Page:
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Prosecutors Are Now Making Sex For a Fee Cases More Difficult to Defend

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Sex For a Fee Massachusetts

In Massachusetts, soliciting a prostitute or the act of prostitution is a crime under G.L. c. 272 Section 53A. The statute has a variety of subsections that make a conviction for this crime punishable by up to ten years in some circumstances. Until recently first time offenders were offered pretrial probation under G.L. c. 276 Section 87 for one year with the condition they take a short class on the dangers of engaging in this activity. In the last few months, in many counties this has changed. Prosecutors are now making sex for a fee cases more difficult to defend.

Why Have District Attorneys Changed Their Policy?

I have asked this question several times over the last few months. I have not received a logical consistent response. The standard answer is that the prosecution wants to protect women whom they believe are being victimized by prostitution. In other words, the prostitutes are being protected and the customers punished. When I ask how a particular prostituted is being victimized I never get a sound answer. Rather, I am given a general response replete with buzz words and “public policy” rhetoric. Remember, sex for a fee can be charged against the customer, the prostitute or both. One class of violators (Johns) situated similarly to the other class of offenders (prostitutes) should not be given disparate treatment. When pressed on the reason for the different treatment no rational answer is given.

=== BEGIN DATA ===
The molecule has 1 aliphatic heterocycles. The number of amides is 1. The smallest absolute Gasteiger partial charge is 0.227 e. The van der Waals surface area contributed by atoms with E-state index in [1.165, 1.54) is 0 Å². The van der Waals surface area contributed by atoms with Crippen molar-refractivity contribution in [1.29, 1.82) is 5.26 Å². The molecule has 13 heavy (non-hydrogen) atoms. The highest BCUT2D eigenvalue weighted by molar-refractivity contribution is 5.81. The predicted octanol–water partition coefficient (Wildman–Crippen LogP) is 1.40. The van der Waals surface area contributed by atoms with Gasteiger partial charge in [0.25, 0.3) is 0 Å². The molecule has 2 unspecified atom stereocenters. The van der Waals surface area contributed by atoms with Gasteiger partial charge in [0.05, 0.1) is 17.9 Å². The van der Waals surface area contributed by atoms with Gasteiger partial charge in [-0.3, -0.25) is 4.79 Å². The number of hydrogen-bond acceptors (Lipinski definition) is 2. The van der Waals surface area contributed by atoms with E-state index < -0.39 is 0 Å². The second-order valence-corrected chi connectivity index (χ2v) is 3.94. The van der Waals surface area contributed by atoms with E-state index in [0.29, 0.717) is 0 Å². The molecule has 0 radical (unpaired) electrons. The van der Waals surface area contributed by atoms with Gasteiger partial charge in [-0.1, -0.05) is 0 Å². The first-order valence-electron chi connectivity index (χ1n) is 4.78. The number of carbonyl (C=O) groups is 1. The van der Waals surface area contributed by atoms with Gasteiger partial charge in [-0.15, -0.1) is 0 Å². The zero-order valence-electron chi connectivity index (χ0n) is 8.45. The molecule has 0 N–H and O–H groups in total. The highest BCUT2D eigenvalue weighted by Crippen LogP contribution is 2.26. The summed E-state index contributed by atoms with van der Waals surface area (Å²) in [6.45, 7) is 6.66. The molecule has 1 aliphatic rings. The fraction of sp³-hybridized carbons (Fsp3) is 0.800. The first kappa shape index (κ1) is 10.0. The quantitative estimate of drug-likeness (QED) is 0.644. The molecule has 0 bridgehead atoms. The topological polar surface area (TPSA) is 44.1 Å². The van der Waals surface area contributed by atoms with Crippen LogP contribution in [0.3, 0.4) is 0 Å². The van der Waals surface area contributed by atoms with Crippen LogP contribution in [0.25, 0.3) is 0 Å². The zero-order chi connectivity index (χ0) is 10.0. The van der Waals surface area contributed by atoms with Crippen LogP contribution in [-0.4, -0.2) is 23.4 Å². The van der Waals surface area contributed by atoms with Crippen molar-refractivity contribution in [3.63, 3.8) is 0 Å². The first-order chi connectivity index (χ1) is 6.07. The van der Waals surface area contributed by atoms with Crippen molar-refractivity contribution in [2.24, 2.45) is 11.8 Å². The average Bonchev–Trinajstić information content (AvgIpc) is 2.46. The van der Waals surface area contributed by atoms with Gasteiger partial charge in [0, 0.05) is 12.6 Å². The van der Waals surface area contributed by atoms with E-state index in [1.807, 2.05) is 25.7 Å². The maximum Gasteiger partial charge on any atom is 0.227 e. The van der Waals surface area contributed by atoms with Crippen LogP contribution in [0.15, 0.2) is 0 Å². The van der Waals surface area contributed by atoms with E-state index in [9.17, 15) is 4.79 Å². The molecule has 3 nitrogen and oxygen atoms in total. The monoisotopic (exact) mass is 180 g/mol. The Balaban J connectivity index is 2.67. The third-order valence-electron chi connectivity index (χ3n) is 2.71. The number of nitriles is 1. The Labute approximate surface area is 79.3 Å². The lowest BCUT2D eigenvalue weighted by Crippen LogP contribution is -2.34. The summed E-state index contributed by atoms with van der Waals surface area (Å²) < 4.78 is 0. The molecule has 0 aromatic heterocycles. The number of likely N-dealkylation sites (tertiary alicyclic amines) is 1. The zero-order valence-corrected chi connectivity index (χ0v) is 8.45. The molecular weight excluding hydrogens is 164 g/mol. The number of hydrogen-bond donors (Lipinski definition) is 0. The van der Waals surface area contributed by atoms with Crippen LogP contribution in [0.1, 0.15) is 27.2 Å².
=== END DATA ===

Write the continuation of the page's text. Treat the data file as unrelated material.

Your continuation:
Pretrial Probation Cannot be Imposed Without the Agreement of the District Attorney

As I have mentioned several times in prior posts, pretrial probation requires the agreement of the district attorney. Judges cannot dispose of a case in this manner in the absence of such an agreement. Even if the judge believes that the prosecutor is being unreasonable or unfair his hands are tied. While some judges have exceeded their authority and allowed 276 Section 87 probation over an objection an appeal by the prosecution will surely result in the disposition being reversed and vacated.

The Dangers of Continuances Without a Finding (CWOF) with Sex For a Fee Cases

Some clients have asked me “can I just get a CWOF for this charge”. For people with no prior and no significant criminal history a continuance without a finding is typically imposed by a judge with or without the agreement of the district attorney. I have never seen a judge not enter a CWOF in these circumstances. The problem is that a CWOF is not always a good result. While successful completion of probation on a CWOF results in a dismissal of the charges there are some organizations and employers that will see that you were charged with this crime. Also, a CWOF is the same as a guilty in the eyes of the federal government. For non-citizens this could result in deportation for someone who resolves his case in this manner.

How to Defend These Cases

Since favorable deals are not being offered as freely many of my clients are opting to take these cases to trial. These cases are often very triable. A typical arrest involves someone responding to an internet solicitation on a website such as craigslist.com or backpage.com. The advertisement rarely mentions sex. It offers massage or massage related services. Responses to the listing come through texts or emails. Rarely is the work “sex” or specific sexual services mentioned in writing. There are innocuous reasons someone might respond to the solicitation. That is often a successful defense to these cases. The accused was innocently responding to the listing.

Hire a Massachusetts Sex For a Fee Defense Attorney Now

Attorney Stephen Neyman has an incomparable record defending the accused in Massachusetts. Our phones are answered 24/7. Call us now at 617-263-6800 or email us if you have been arrested or charged with a crime. We can help you.